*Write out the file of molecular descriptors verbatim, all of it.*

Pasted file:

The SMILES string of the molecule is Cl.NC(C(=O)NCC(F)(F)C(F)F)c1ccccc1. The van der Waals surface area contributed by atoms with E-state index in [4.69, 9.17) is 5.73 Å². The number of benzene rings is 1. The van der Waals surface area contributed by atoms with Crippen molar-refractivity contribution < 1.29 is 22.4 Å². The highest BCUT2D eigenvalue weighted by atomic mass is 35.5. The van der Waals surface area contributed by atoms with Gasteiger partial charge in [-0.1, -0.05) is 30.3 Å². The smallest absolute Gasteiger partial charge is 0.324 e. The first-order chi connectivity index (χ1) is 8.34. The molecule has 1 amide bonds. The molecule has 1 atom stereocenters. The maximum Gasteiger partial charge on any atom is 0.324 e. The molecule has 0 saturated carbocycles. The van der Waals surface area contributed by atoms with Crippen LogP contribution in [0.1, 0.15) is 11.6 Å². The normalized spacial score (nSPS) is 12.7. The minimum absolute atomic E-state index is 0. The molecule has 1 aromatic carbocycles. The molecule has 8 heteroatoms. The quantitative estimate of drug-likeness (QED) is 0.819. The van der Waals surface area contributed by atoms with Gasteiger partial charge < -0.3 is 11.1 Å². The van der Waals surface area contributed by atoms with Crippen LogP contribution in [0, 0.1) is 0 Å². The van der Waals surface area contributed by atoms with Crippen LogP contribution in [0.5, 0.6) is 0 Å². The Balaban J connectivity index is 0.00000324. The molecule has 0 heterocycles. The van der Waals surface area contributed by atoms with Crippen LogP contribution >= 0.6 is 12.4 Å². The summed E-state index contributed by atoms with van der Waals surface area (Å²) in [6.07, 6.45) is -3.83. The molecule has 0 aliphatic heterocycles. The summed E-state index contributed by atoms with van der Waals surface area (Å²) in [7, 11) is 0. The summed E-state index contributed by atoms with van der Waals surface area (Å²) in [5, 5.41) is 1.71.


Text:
The SMILES string of the molecule is Cl.NC(C(=O)NCC(F)(F)C(F)F)c1ccccc1. The van der Waals surface area contributed by atoms with E-state index in [4.69, 9.17) is 5.73 Å². The number of benzene rings is 1. The van der Waals surface area contributed by atoms with Crippen molar-refractivity contribution < 1.29 is 22.4 Å². The highest BCUT2D eigenvalue weighted by atomic mass is 35.5. The van der Waals surface area contributed by atoms with Gasteiger partial charge in [-0.1, -0.05) is 30.3 Å². The smallest absolute Gasteiger partial charge is 0.324 e. The first-order chi connectivity index (χ1) is 8.34. The molecule has 1 amide bonds. The molecule has 1 atom stereocenters. The maximum Gasteiger partial charge on any atom is 0.324 e. The molecule has 0 saturated carbocycles. The van der Waals surface area contributed by atoms with Crippen LogP contribution in [0.1, 0.15) is 11.6 Å². The normalized spacial score (nSPS) is 12.7. The minimum absolute atomic E-state index is 0. The molecule has 1 aromatic carbocycles. The molecule has 8 heteroatoms. The quantitative estimate of drug-likeness (QED) is 0.819. The van der Waals surface area contributed by atoms with Gasteiger partial charge < -0.3 is 11.1 Å². The van der Waals surface area contributed by atoms with Crippen LogP contribution in [0, 0.1) is 0 Å². The van der Waals surface area contributed by atoms with Crippen LogP contribution in [0.5, 0.6) is 0 Å². The Balaban J connectivity index is 0.00000324. The molecule has 0 heterocycles. The van der Waals surface area contributed by atoms with Crippen LogP contribution >= 0.6 is 12.4 Å². The summed E-state index contributed by atoms with van der Waals surface area (Å²) in [6.07, 6.45) is -3.83. The molecule has 0 aliphatic heterocycles. The summed E-state index contributed by atoms with van der Waals surface area (Å²) in [7, 11) is 0. The summed E-state index contributed by atoms with van der Waals surface area (Å²) in [5, 5.41) is 1.71.